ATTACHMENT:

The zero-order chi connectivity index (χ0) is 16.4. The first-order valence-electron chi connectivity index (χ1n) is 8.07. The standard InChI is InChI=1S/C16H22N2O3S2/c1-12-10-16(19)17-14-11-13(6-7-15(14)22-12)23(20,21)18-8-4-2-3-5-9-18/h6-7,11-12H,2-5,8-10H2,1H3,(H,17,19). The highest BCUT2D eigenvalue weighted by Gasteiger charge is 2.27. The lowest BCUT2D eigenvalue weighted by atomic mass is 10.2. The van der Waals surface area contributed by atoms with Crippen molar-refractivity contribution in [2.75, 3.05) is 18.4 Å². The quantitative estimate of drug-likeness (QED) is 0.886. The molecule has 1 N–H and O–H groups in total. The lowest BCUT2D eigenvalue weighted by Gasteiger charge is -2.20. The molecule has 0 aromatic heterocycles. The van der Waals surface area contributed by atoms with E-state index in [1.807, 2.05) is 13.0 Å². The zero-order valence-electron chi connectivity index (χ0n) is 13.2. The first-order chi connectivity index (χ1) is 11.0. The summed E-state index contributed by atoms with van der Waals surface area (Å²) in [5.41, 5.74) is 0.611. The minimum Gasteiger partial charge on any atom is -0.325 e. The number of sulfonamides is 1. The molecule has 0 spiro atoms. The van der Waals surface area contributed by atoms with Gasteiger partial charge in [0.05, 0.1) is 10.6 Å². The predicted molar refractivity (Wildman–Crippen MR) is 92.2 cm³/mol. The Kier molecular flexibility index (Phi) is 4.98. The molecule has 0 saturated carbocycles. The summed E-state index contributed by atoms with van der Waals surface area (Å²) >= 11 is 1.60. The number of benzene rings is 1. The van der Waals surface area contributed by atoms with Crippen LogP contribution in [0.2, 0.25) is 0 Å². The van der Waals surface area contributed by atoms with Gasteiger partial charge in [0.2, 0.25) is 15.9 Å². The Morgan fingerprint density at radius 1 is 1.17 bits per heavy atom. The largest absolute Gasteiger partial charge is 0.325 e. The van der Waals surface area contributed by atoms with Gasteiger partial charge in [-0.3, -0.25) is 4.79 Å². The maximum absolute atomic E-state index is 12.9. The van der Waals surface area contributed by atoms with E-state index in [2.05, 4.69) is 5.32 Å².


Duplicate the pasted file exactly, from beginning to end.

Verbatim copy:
The zero-order chi connectivity index (χ0) is 16.4. The first-order valence-electron chi connectivity index (χ1n) is 8.07. The standard InChI is InChI=1S/C16H22N2O3S2/c1-12-10-16(19)17-14-11-13(6-7-15(14)22-12)23(20,21)18-8-4-2-3-5-9-18/h6-7,11-12H,2-5,8-10H2,1H3,(H,17,19). The highest BCUT2D eigenvalue weighted by Gasteiger charge is 2.27. The lowest BCUT2D eigenvalue weighted by atomic mass is 10.2. The van der Waals surface area contributed by atoms with Crippen molar-refractivity contribution in [2.75, 3.05) is 18.4 Å². The quantitative estimate of drug-likeness (QED) is 0.886. The molecule has 1 N–H and O–H groups in total. The lowest BCUT2D eigenvalue weighted by Gasteiger charge is -2.20. The molecule has 0 aromatic heterocycles. The van der Waals surface area contributed by atoms with E-state index in [1.807, 2.05) is 13.0 Å². The zero-order valence-electron chi connectivity index (χ0n) is 13.2. The first-order chi connectivity index (χ1) is 11.0. The summed E-state index contributed by atoms with van der Waals surface area (Å²) in [5.41, 5.74) is 0.611. The minimum Gasteiger partial charge on any atom is -0.325 e. The number of sulfonamides is 1. The molecule has 0 spiro atoms. The van der Waals surface area contributed by atoms with Gasteiger partial charge in [0.05, 0.1) is 10.6 Å². The predicted molar refractivity (Wildman–Crippen MR) is 92.2 cm³/mol. The Kier molecular flexibility index (Phi) is 4.98. The molecule has 0 saturated carbocycles. The summed E-state index contributed by atoms with van der Waals surface area (Å²) >= 11 is 1.60. The number of benzene rings is 1. The van der Waals surface area contributed by atoms with Crippen LogP contribution in [0.2, 0.25) is 0 Å². The van der Waals surface area contributed by atoms with Gasteiger partial charge in [0.2, 0.25) is 15.9 Å². The Morgan fingerprint density at radius 1 is 1.17 bits per heavy atom. The largest absolute Gasteiger partial charge is 0.325 e. The van der Waals surface area contributed by atoms with Gasteiger partial charge in [-0.3, -0.25) is 4.79 Å². The maximum absolute atomic E-state index is 12.9. The van der Waals surface area contributed by atoms with E-state index in [2.05, 4.69) is 5.32 Å².